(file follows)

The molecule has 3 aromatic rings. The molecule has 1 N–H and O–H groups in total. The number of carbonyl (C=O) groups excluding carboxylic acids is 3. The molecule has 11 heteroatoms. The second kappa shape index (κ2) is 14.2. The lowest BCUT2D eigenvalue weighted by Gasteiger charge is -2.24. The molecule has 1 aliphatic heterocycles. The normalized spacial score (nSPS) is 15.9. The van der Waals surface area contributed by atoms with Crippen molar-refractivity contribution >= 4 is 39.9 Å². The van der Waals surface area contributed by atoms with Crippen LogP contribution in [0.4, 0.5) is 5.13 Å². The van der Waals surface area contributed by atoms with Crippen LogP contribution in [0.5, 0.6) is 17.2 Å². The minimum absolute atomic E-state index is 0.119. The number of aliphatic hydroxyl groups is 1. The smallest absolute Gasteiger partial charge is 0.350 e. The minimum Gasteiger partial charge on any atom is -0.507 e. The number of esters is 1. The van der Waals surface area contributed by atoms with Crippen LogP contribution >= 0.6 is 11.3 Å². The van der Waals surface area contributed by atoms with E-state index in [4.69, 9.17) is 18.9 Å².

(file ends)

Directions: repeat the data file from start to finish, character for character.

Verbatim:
The molecule has 3 aromatic rings. The molecule has 1 N–H and O–H groups in total. The number of carbonyl (C=O) groups excluding carboxylic acids is 3. The molecule has 11 heteroatoms. The second kappa shape index (κ2) is 14.2. The lowest BCUT2D eigenvalue weighted by Gasteiger charge is -2.24. The molecule has 1 aliphatic heterocycles. The normalized spacial score (nSPS) is 15.9. The van der Waals surface area contributed by atoms with Crippen molar-refractivity contribution >= 4 is 39.9 Å². The van der Waals surface area contributed by atoms with Crippen LogP contribution in [0.4, 0.5) is 5.13 Å². The van der Waals surface area contributed by atoms with Crippen LogP contribution in [0.5, 0.6) is 17.2 Å². The minimum absolute atomic E-state index is 0.119. The number of aliphatic hydroxyl groups is 1. The smallest absolute Gasteiger partial charge is 0.350 e. The minimum Gasteiger partial charge on any atom is -0.507 e. The number of esters is 1. The van der Waals surface area contributed by atoms with Crippen LogP contribution >= 0.6 is 11.3 Å². The van der Waals surface area contributed by atoms with E-state index in [4.69, 9.17) is 18.9 Å².